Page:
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Case Reports
, 67 (1), 50-64

Fragmented Attachments: The Paranoid-Schizoid Experience of Loss and Persecution

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Case Reports

Fragmented Attachments: The Paranoid-Schizoid Experience of Loss and Persecution

Robert Waska. Bull Menninger Clin.

Abstract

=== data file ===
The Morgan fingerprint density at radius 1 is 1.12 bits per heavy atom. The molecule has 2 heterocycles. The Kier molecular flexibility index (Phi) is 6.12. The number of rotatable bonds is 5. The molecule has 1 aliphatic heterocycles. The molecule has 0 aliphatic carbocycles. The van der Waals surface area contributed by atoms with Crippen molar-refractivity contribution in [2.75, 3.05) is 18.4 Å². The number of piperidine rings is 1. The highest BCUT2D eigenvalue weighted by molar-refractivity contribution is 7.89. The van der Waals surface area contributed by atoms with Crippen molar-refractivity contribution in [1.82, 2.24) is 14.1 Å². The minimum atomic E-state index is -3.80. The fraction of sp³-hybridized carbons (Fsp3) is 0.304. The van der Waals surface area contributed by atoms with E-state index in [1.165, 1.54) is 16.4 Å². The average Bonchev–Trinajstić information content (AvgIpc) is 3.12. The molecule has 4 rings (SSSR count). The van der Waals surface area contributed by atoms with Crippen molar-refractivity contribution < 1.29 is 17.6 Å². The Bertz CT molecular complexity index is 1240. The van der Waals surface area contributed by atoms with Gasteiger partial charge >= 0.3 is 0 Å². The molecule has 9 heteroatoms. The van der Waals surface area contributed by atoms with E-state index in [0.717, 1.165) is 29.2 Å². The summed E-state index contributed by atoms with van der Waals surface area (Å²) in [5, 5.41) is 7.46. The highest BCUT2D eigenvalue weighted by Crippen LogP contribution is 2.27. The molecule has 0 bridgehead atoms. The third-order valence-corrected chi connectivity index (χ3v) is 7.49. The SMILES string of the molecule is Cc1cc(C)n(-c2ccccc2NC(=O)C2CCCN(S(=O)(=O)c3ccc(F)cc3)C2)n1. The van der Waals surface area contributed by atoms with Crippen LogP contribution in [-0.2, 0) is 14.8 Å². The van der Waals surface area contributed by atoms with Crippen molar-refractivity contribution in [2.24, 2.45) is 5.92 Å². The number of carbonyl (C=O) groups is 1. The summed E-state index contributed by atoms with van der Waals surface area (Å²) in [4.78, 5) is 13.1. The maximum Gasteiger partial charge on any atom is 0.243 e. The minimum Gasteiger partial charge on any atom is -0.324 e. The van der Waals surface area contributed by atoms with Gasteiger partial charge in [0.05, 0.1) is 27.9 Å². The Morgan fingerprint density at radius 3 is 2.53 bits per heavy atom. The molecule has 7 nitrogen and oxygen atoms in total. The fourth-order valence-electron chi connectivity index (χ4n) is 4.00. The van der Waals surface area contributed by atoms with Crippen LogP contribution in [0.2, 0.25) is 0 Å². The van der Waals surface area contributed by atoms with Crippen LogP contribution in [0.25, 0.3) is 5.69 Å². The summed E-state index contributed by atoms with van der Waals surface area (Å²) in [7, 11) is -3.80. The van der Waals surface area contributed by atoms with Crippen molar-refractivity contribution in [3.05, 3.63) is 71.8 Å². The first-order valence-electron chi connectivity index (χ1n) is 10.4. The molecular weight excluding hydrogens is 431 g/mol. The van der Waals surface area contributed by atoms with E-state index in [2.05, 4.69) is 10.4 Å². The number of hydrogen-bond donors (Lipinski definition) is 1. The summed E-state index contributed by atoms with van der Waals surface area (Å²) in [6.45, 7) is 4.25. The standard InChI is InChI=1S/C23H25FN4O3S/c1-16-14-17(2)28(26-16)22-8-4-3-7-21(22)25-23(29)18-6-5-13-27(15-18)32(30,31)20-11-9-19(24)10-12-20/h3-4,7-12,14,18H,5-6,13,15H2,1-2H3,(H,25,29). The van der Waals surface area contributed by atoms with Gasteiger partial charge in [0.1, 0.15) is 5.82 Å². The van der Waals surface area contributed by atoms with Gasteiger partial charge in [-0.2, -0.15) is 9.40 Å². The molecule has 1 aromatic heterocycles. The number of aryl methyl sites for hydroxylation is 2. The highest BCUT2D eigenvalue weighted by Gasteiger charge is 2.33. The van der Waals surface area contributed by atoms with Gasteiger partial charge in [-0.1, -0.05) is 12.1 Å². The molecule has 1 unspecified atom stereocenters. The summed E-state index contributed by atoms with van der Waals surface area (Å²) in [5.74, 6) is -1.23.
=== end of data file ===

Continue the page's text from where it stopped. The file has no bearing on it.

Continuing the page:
The author discusses paranoid-schizoid patients who have yet to deal with whole-object depressive fears of harming one's object. Their paranoid-schizoid anxiety is more a combination of dread, paranoia, and fear of destroying one's object with neediness, envy, and other oral desires. In this part-self and part-object world, destruction is absolute. Ego functions and object relational capacities such as guilt and grief are not yet fully consolidated. The part-object is not only destroyed but is also equally capable of magically resurrecting itself to seek revenge. Fear of annihilation of the self and object, as well as desperate attempts at keeping each other alive, are the primary focus of this early anxiety state. These infantile fears are at the root of certain difficult treatment situations. Within the transition from paranoid-schizoid to depressive, the ego struggles with highly exaggerated and distorted fantasies of persecution, loss, and primitive guilt by resorting to crude and often self-destructive mechanisms. These include splitting, projective identification, and idealization. During the course of analytic treatment, three overlapping phases are distinguishable. Acting out is the main theme of early treatment. As this externalization of internal conflict is analyzed and contained, a second phase of intrapsychic struggle emerges. The patient exhibits a paralyzing battle between certain ego-object ties and the striving of a defensive death instinct. If the analytic relationship is able to withstand passage through these difficult phases, the patient begins to work through more core issues of persecutory loss and annihilation. Case material is used for illustration.

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